Let's start with fair trade. As Dr. Kristy Leissle (a.k.a., Dr. Chocolate) pointed out at our recent Serious Chocolate Talk ("Is my chocolate bar Fair, Direct or Free?"), one of the challenges with the formalized certification body, Fair Trade International (aka, "FLO"), is that there are dozens of pages of administrative, environmental, economic and other rules that members must follow to earn the label of Fairtrade certified. The administration of these rules is something that's put together by chocolate consuming countries (e.g., developed nations) and imposed upon cacao producing countries that have little to no infrastructure. Dr. Leissle points out that FLO has done a lot to raise awareness of the plight of farmers growing agricultural commodities in the Third World. It has not, however, been the economic revolution it purports to be.

Fairtrade certification can be expensive and logistically difficult to maintain, and in most situations it does not provide incentives for the farmer to produce quality cacao. The current $200 per metric ton Fairtrade premium is typically used to fund development projects at the village level, such as installing water pumps or digging wells. These projects do benefit farmers, but they are not explicitly intended to improve cacao quality and have nothing to do with growing fine flavor strains.

By contrast, many of the small-batch chocolate makers pay 2-3x the world market rate for cacao, and they usually purchase more directly from the farmer. For some prized cacao, they're often paying much more than 2-3x the world market rate. The current bulk market commodity price for cacao is approximately $2,450 per metric ton (as of August 20, 2012). Isn't it in the farmer's benefit to receive $4,900 per metric ton (2x $2,450) for growing a fine flavor strain than it is for them to receive $2,600 ($2,400+$200 Fairtrade premium) per metric ton of bulk cacao?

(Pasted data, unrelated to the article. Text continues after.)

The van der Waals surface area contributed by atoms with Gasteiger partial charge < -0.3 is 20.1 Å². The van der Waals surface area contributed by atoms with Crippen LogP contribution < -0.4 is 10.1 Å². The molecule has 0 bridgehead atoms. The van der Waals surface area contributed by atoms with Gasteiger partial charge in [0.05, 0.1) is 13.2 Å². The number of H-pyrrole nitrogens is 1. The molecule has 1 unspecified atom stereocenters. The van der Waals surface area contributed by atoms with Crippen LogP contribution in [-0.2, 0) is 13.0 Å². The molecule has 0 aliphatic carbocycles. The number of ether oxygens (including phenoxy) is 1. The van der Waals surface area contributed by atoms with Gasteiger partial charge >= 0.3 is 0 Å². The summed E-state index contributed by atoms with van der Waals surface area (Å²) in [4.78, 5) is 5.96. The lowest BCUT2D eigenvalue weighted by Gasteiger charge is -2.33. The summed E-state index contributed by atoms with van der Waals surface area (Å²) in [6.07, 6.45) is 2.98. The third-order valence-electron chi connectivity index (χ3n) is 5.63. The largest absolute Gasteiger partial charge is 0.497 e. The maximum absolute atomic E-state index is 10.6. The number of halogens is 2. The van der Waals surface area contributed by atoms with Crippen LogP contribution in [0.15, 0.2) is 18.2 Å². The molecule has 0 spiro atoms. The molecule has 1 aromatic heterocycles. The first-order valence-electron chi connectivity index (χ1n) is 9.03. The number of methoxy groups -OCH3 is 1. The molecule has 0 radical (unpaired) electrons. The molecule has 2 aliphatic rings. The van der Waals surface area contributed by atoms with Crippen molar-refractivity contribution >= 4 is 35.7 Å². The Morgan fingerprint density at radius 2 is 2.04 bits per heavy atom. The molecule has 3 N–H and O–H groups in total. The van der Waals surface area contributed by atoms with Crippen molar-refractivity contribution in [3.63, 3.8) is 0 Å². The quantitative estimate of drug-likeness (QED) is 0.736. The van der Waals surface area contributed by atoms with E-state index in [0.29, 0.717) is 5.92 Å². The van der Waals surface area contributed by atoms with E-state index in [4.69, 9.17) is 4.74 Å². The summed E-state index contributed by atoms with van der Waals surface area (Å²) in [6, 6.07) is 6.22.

But it's not just the farmer who benefits. Chocolate eaters benefit as well. Paying the farmers a premium for quality creates incentive for them to continue to produce quality varietals of cacao using excellent fermentation techniques. This results in some darn good chocolate.

So what, exactly, is direct trade? Not surprisingly, it depends upon whom you ask. Unlike Fairtrade, there is no certification body for direct trade. There are many different examples of what I'd consider direct trade. For me, it comes down to stated principles that provide the farmer with incentives to produce quality cacao and leave him or her with more of the profits, eliminating layers of middlemen. There are many different ways to accomplish this in the complex world of cacao sourcing. I offer a few as examples.

I'll start with a brief mention of Askinosie Chocolate, whose purchasing practices I discussed in more detail in another blog post. Askinosie develops relationships with farmers, purchases cacao directly from them and shares 10% of profits with them. That's about as direct as it gets.

Taza Chocolate, a small-batch American chocolate maker, purchases 90% of its cacao from a cooperative in the Dominican Republic called La Red. Taza has created its own certification called "Direct Trade Certified Cacao" based on its relationship with La Red. While creating your own certification might sound like a marketing ploy, it actually can work well in a situation like Taza's. By setting up criteria that are clear, simple and important to both Taza and the farmer, Taza is able to keep bureaucracy to a minimum and provide the farmer with incentives to produce quality cacao. Taza pays the farmer a premium to produce organic cacao using fair and humane labor practices with a minimum of a 95% fermentation rate and 7% or less moisture content. It's straightforward and it's focused on quality measurements.